Indeed, President Donald Trump—for whom bullying is second nature and an oft-chosen first line of attack—stood before about 500 of the Republican Party’s biggest benefactors at his Mar-a-Lago resort on Friday, March 6, and raised a topic few in the audience expected (even of him): Joe Biden’s mental capacity.

Trump walked the donors through a list of Biden’s recent verbal stumbles, such as his recent declaration that he was running for Senate and his assertion that 150 million Americans had been killed by gun violence since 2007.

The president—who is 73 years old, compared to Biden’s age of 77—questioned whether the former vice president had the mental stamina to sustain the rigors of a general election campaign.

Then, he appeared to give donors permission to leak his remarks about Biden to the media. “I would hope you not repeat that,” Trump said sarcastically according to an attendee who spoke with Politico.

With Biden emerging as the likely Democratic frontrunner, Trump has launched an organized, near-daily campaign to stoke misgivings and misinformation about the former VP’s mental acuity. The president has been bolstered by a conservative echo chamber flooding social media with video clips highlighting Biden’s gaffes.

The effort provides a window into how Trump — who’s been dogged by questions about his own mental fitness — regularly picks apart his political opponents, Politico said, noting that the POTUS “has an unmatched ability to zero in on his foe’s biggest vulnerability or insecurity, and through sheer repetition, bake it into the public consciousness.

“It’s similar to the tack Trump used in 2016 against Hillary Clinton, whom he tagged as ‘low energy,’” the political news outlet said. He also suggested she didn’t “have the stamina” to be president.

Former Clinton advisers see a replay of that campaign, and warn that Biden needs to take the attacks seriously.

“He’s not responding to the threat strong enough, because it is absolutely a problem now and [is] going to be a problem” going forward, said Philippe Reines, a former top Hillary Clinton adviser who prepped her for the debates with Trump. “You have to defend yourself, because that stuff absolutely sticks.”

To date, Biden only has laughed off the attacks. During a recent appearance on Fox News Sunday, the former vice president was asked to respond to a clip of Trump saying that he would “be sitting in a home someplace” if elected.

“Is that the stable genius saying that?” Biden shot back.

Research contact: @politico

Pelosi: Trump told Russia about ISIS raid before informing leaders of Congress

October  29, 2019

To whom does the U.S. president owe fealty—the U.S. Congress or the Russian Politburo? House Speaker Nancy Pelosi (D-California) revealed on October 28 that President Donald Trump told Russian leaders before he informed senior members of Congress about the U.S. military raid that ended in the death of Abu Bakr al-Baghdadi, the commander of ISIS.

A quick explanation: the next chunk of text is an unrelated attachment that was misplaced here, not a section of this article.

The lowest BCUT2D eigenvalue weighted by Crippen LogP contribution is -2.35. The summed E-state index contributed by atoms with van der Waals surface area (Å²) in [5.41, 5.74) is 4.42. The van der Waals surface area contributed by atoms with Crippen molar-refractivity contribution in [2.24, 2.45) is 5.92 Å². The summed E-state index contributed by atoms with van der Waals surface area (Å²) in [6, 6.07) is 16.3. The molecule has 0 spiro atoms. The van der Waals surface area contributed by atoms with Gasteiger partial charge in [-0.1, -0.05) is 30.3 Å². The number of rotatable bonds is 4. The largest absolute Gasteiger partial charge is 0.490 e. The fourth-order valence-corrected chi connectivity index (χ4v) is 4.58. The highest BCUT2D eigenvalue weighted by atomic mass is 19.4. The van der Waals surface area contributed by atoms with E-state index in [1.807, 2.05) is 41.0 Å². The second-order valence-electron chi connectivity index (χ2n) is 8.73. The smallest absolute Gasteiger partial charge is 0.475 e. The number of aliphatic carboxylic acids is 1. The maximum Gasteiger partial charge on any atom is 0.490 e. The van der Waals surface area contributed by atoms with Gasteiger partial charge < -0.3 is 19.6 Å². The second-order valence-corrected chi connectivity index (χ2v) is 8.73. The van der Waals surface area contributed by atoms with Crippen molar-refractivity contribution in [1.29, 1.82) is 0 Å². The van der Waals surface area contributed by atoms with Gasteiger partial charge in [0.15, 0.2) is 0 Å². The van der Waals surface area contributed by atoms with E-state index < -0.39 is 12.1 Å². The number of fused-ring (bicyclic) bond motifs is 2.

“The House must be briefed on this raid—which the Russians but not top Congressional Leadership were notified of in advance—and on the Administration’s overall strategy in the region,” she said in a statement responding to the Saturday night operation. “Our military and allies deserve strong, smart and strategic leadership from

According to a report by the Huffington Post, on Sunday morning, Trump announced in a press conference that Baghdadi died in northern Syria after being chased into a dead-end tunnel with three of his children. The four were killed by a suicide vest he detonated.

But according to Representative Adam Schiff (D-California), Trump never gave him or other members of the “Gang of Eight”―a bipartisan group of lawmakers comprising the most senior members of Congress, including Pelosi and Senate Minority Leader Chuck Schumer (D-New York)―a tip-off beforehand.

Schiff, who chairs the House Intelligence Committee, is prosecuting the impeachment inquiry.

Although Schiff praised the accomplishment, according to the HuffPost, he noted that communicating such developments with lawmakers is key in the event that complications arise.

“Had this escalated, had something gone wrong, had we gotten into a firefight with the Russians, it’s to the administration’s advantage to be able to say ‘we informed Congress,’” he said.

Trump acknowledged to reporters that he notified only “some” congressional leaders because he “wanted to make sure [the raid was] kept secret” because “Washington leaks like I’ve never seen before.”

The president said he contacted Senators Richard Burr (R-North Carolina)—who chairs the Senate Intelligence Committee—and his own chief apologist Senator Lindsey Graham (R-South Carolina) before his announcement.

During an appearance on “Fox News Sunday,” Vice President Mike Pence defended Trump’s handling of the matter, and avoided answering host Chris Wallace’s queries about why Pelosi was not given a heads-up, the Huffington Post said.

Presented with the question repeatedly, Pence refused to offer a direct response, focusing only on the military feat.

Research contact: @HuffPost

Kudlow gets castigated by president after telling truth about tariffs

May 16, 2019

Truth-teller Larry Kudlow is in the administration doghouse this week. Donald Trump reportedly castigated his chief economic adviser after Kudlow contradicted the president publicly on Fox News Sunday—saying everyday Americans would be hurt by tariffs the extra $200 billion in tariffs on Chinese goods that the White House imposed on May 10, The Hill said.

An unidentified White House official told The Washington Post that the president and Kudlow spoke after the aide’s talk show appearance.